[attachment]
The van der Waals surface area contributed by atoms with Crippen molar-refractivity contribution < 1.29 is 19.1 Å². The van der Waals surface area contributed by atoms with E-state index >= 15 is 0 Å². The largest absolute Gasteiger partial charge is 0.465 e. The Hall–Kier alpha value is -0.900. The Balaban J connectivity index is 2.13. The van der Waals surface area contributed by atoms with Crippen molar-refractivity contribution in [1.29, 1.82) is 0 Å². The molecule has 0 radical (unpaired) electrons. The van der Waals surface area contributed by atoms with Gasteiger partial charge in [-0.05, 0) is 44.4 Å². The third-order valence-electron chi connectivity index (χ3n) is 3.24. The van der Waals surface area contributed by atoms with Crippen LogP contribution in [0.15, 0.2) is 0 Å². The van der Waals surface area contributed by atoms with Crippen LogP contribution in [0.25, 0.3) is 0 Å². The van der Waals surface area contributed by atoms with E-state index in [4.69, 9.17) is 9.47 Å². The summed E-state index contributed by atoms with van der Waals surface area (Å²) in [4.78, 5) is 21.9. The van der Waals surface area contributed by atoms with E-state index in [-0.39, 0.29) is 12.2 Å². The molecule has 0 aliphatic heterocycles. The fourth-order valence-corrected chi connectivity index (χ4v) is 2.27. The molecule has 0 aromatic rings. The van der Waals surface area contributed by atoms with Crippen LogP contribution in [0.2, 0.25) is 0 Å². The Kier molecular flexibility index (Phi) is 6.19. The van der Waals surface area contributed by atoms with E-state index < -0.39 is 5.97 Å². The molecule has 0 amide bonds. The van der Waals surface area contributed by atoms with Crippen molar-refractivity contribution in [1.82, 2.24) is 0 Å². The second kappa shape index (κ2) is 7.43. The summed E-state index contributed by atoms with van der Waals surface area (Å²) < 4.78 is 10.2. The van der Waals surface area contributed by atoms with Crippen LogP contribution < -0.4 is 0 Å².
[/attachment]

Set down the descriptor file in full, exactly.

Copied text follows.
The van der Waals surface area contributed by atoms with Crippen molar-refractivity contribution < 1.29 is 19.1 Å². The van der Waals surface area contributed by atoms with E-state index >= 15 is 0 Å². The largest absolute Gasteiger partial charge is 0.465 e. The Hall–Kier alpha value is -0.900. The Balaban J connectivity index is 2.13. The van der Waals surface area contributed by atoms with Crippen molar-refractivity contribution in [1.29, 1.82) is 0 Å². The molecule has 0 radical (unpaired) electrons. The van der Waals surface area contributed by atoms with Gasteiger partial charge in [-0.05, 0) is 44.4 Å². The third-order valence-electron chi connectivity index (χ3n) is 3.24. The van der Waals surface area contributed by atoms with Crippen LogP contribution in [0.15, 0.2) is 0 Å². The van der Waals surface area contributed by atoms with Crippen LogP contribution in [0.25, 0.3) is 0 Å². The van der Waals surface area contributed by atoms with E-state index in [4.69, 9.17) is 9.47 Å². The summed E-state index contributed by atoms with van der Waals surface area (Å²) in [4.78, 5) is 21.9. The van der Waals surface area contributed by atoms with E-state index in [-0.39, 0.29) is 12.2 Å². The molecule has 0 aliphatic heterocycles. The fourth-order valence-corrected chi connectivity index (χ4v) is 2.27. The molecule has 0 aromatic rings. The van der Waals surface area contributed by atoms with Crippen LogP contribution in [0.2, 0.25) is 0 Å². The Kier molecular flexibility index (Phi) is 6.19. The van der Waals surface area contributed by atoms with E-state index < -0.39 is 5.97 Å². The molecule has 0 amide bonds. The van der Waals surface area contributed by atoms with Crippen molar-refractivity contribution in [1.82, 2.24) is 0 Å². The second kappa shape index (κ2) is 7.43. The summed E-state index contributed by atoms with van der Waals surface area (Å²) < 4.78 is 10.2. The van der Waals surface area contributed by atoms with Crippen LogP contribution < -0.4 is 0 Å².